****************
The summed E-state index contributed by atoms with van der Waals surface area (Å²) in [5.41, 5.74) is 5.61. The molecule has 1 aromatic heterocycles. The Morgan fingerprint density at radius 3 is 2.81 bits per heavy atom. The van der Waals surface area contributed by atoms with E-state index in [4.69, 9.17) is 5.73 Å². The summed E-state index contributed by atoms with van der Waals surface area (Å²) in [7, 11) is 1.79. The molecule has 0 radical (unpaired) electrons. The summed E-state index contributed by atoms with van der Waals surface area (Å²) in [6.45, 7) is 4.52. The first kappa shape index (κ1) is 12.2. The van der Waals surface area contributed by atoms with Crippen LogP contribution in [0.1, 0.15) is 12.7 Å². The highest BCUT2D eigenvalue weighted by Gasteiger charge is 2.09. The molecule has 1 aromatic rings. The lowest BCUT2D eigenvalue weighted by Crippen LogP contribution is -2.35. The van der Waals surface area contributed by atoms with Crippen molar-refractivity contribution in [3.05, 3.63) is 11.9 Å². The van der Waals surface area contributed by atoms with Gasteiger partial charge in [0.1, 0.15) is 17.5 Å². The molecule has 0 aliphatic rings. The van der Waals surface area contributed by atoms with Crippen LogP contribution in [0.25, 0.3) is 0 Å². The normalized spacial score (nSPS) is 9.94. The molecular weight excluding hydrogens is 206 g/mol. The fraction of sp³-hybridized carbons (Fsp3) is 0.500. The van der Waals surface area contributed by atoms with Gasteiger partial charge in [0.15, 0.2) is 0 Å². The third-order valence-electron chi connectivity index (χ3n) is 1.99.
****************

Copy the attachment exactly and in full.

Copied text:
The summed E-state index contributed by atoms with van der Waals surface area (Å²) in [5.41, 5.74) is 5.61. The molecule has 1 aromatic heterocycles. The Morgan fingerprint density at radius 3 is 2.81 bits per heavy atom. The van der Waals surface area contributed by atoms with E-state index in [4.69, 9.17) is 5.73 Å². The summed E-state index contributed by atoms with van der Waals surface area (Å²) in [7, 11) is 1.79. The molecule has 0 radical (unpaired) electrons. The summed E-state index contributed by atoms with van der Waals surface area (Å²) in [6.45, 7) is 4.52. The first kappa shape index (κ1) is 12.2. The van der Waals surface area contributed by atoms with Crippen LogP contribution in [0.1, 0.15) is 12.7 Å². The highest BCUT2D eigenvalue weighted by Gasteiger charge is 2.09. The molecule has 1 aromatic rings. The lowest BCUT2D eigenvalue weighted by Crippen LogP contribution is -2.35. The van der Waals surface area contributed by atoms with Crippen molar-refractivity contribution in [3.05, 3.63) is 11.9 Å². The van der Waals surface area contributed by atoms with Gasteiger partial charge in [0.1, 0.15) is 17.5 Å². The molecule has 0 aliphatic rings. The van der Waals surface area contributed by atoms with Crippen LogP contribution in [0.25, 0.3) is 0 Å². The normalized spacial score (nSPS) is 9.94. The molecular weight excluding hydrogens is 206 g/mol. The fraction of sp³-hybridized carbons (Fsp3) is 0.500. The van der Waals surface area contributed by atoms with Gasteiger partial charge in [0.15, 0.2) is 0 Å². The third-order valence-electron chi connectivity index (χ3n) is 1.99.